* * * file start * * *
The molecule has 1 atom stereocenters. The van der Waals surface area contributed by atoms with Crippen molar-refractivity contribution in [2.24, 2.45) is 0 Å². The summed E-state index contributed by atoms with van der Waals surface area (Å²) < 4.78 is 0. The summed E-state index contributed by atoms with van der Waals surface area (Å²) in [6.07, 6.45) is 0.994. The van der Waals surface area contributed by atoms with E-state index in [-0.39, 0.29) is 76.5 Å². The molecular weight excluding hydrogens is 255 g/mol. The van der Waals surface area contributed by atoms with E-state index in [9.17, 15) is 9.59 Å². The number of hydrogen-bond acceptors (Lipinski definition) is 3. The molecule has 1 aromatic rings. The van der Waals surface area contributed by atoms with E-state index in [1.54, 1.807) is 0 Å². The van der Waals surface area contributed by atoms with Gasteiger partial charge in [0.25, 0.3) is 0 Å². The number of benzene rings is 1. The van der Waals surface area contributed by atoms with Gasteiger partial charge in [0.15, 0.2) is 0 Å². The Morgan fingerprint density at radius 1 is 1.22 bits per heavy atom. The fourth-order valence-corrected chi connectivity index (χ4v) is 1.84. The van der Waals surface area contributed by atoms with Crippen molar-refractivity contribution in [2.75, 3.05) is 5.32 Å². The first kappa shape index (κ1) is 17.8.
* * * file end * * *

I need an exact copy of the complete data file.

The molecule has 1 atom stereocenters. The van der Waals surface area contributed by atoms with Crippen molar-refractivity contribution in [2.24, 2.45) is 0 Å². The summed E-state index contributed by atoms with van der Waals surface area (Å²) < 4.78 is 0. The summed E-state index contributed by atoms with van der Waals surface area (Å²) in [6.07, 6.45) is 0.994. The van der Waals surface area contributed by atoms with E-state index in [-0.39, 0.29) is 76.5 Å². The molecular weight excluding hydrogens is 255 g/mol. The van der Waals surface area contributed by atoms with E-state index in [9.17, 15) is 9.59 Å². The number of hydrogen-bond acceptors (Lipinski definition) is 3. The molecule has 1 aromatic rings. The van der Waals surface area contributed by atoms with E-state index in [1.54, 1.807) is 0 Å². The van der Waals surface area contributed by atoms with Gasteiger partial charge in [0.25, 0.3) is 0 Å². The number of benzene rings is 1. The van der Waals surface area contributed by atoms with Gasteiger partial charge in [0.15, 0.2) is 0 Å². The Morgan fingerprint density at radius 1 is 1.22 bits per heavy atom. The fourth-order valence-corrected chi connectivity index (χ4v) is 1.84. The van der Waals surface area contributed by atoms with Crippen molar-refractivity contribution in [2.75, 3.05) is 5.32 Å². The first kappa shape index (κ1) is 17.8.